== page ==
12 Key Differences Between Middle Grade And YA Books

Writer’s Relief
5 min readOct 26, 2020

If you’re thinking about writing for teen or tween audiences, it’s important to know all the ways that Middle Grade books and Young Adult books differ. These two genres have evolved rapidly in the past decade, as have the nuanced distinctions between them. Here are the key differences between Middle Grade and YA Books, along with some tips for writing for young readers of any age.

12 Important Differences Between Middle Grade and YA Books

Writing Middle Grade Literature

Age of the characters: Characters in middle grade stories are generally 8–12 years old. In upper middle grade books, which is a bit more complex and intended for a slightly older audience, the characters can be a little older.

Length of the story: A middle grade novel is typically between 30,000 and 50,000 words. The books can be a bit shorter if they’re for a very young audience, or a bit longer if they’re for a slightly older audience. Books can also be a bit longer if they’re in the fantasy genre.

Voice of the characters: Children’s book writers often find the middle grade voice the most difficult to get right. While language needs to be clear and simple, these books cannot be condescending or give the air of being “watered down.”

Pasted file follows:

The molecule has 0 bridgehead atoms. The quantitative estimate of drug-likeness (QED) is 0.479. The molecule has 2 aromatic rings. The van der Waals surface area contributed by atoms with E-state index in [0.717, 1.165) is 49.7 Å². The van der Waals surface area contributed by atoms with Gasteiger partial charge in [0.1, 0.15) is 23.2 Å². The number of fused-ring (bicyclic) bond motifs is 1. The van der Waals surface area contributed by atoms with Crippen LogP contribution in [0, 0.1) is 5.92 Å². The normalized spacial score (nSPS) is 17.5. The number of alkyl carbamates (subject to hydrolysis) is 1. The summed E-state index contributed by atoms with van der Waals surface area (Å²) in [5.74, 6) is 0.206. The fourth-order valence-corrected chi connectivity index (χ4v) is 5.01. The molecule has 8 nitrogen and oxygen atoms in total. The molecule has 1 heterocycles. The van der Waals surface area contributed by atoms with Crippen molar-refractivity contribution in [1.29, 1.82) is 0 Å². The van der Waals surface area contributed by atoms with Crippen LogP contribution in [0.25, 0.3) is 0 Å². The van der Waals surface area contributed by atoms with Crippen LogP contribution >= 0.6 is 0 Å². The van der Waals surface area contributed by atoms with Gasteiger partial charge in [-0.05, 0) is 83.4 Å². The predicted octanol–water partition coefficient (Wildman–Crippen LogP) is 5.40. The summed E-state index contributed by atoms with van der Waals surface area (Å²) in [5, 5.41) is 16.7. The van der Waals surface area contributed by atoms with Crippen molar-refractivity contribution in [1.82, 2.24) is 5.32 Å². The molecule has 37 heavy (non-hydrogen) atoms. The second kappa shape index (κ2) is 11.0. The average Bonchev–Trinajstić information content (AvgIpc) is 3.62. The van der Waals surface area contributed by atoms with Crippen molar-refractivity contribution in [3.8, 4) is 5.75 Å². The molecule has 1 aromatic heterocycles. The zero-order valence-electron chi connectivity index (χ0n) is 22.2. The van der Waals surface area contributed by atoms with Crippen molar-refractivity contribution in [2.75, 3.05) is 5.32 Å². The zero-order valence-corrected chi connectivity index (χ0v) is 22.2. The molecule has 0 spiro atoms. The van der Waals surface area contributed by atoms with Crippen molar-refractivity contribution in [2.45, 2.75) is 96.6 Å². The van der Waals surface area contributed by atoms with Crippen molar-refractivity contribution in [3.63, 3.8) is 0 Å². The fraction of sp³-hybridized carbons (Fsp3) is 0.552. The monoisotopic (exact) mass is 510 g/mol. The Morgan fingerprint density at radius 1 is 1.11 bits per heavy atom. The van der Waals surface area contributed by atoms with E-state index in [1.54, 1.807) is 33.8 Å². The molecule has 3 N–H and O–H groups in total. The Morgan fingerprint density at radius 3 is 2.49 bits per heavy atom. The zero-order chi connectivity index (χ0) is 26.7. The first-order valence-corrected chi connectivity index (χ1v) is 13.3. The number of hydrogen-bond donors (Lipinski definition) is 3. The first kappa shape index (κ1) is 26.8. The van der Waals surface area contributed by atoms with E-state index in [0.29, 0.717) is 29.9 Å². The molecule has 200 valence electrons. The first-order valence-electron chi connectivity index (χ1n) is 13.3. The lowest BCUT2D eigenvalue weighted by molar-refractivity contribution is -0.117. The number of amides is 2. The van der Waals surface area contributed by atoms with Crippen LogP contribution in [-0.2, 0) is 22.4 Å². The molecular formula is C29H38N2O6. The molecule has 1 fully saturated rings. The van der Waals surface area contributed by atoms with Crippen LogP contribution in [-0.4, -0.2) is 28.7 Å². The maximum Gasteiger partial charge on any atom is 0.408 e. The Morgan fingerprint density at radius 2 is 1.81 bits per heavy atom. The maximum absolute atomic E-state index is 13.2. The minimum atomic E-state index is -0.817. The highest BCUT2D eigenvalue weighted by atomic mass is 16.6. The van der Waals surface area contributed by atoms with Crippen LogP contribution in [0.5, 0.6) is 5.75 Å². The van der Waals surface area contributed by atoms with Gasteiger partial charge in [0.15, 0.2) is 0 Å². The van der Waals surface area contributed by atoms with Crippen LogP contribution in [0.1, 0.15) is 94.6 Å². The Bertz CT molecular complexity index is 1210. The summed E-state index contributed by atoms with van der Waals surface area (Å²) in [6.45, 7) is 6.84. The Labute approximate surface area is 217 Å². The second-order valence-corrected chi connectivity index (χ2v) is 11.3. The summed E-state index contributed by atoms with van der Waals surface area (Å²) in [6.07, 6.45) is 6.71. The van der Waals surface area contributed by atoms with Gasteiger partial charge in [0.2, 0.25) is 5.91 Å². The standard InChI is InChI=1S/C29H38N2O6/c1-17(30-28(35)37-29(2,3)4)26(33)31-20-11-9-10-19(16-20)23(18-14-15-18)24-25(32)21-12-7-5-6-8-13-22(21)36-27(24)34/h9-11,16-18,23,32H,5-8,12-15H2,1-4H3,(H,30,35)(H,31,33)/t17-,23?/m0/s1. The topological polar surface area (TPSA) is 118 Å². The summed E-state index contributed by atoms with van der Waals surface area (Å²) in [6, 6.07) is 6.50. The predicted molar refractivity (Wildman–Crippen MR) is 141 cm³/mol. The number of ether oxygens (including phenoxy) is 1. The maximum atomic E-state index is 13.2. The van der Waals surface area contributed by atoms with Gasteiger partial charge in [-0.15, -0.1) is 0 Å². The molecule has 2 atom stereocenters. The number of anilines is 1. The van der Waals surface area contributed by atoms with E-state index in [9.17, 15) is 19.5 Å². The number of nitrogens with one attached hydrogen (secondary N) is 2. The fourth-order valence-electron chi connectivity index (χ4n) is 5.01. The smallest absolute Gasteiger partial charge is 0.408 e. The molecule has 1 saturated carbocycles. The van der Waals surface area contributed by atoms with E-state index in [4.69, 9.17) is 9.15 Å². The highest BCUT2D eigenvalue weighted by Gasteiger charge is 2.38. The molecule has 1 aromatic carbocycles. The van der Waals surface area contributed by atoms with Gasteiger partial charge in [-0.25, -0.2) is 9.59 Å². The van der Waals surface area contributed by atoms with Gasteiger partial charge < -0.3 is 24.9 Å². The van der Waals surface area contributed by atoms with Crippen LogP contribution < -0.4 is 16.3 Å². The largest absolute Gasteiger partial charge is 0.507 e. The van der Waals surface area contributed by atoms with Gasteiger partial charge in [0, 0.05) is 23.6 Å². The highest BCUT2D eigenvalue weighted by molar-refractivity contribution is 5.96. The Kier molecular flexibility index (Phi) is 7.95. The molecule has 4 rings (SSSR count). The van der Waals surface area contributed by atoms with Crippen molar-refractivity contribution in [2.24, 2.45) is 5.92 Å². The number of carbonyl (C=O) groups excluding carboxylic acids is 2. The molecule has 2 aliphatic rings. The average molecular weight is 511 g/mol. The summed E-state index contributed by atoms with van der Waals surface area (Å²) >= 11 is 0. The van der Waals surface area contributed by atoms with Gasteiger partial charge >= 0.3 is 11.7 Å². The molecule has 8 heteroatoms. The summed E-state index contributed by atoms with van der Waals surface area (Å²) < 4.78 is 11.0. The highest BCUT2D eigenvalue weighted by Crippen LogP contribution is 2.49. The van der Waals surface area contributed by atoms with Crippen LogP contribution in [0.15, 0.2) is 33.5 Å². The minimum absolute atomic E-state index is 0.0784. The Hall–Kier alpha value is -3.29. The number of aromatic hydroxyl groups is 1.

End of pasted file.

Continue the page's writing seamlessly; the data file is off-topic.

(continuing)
Focus: Middle grade characters and readers are often smarter and more astute than adults give them credit for, so stories for a middle grade audience can be darker, deeper, and scarier than you might expect. Middle grade narrators should give their readers a good sense of interiority — closeness to the character, mentally and emotionally — but may not have the world around them totally figured out yet. Middle grade characters may also be more dependent on adults, so parents and teachers might be more involved in their stories. These books tend to end more cleanly and hopefully.

What the books can’t have: A middle grade novel should have a “PG” rating. Romance can be present but is typically limited to a youthful crush, perhaps a first kiss — generally very innocent. And, while these books can deal with more serious topics, any violence shouldn’t be graphic, and there usually isn’t a lot of swearing.

Writer’s Relief

Author’s Submission Service Est. 1994. We help authors reach their publishing goals with targeted submissions to literary agents and editors.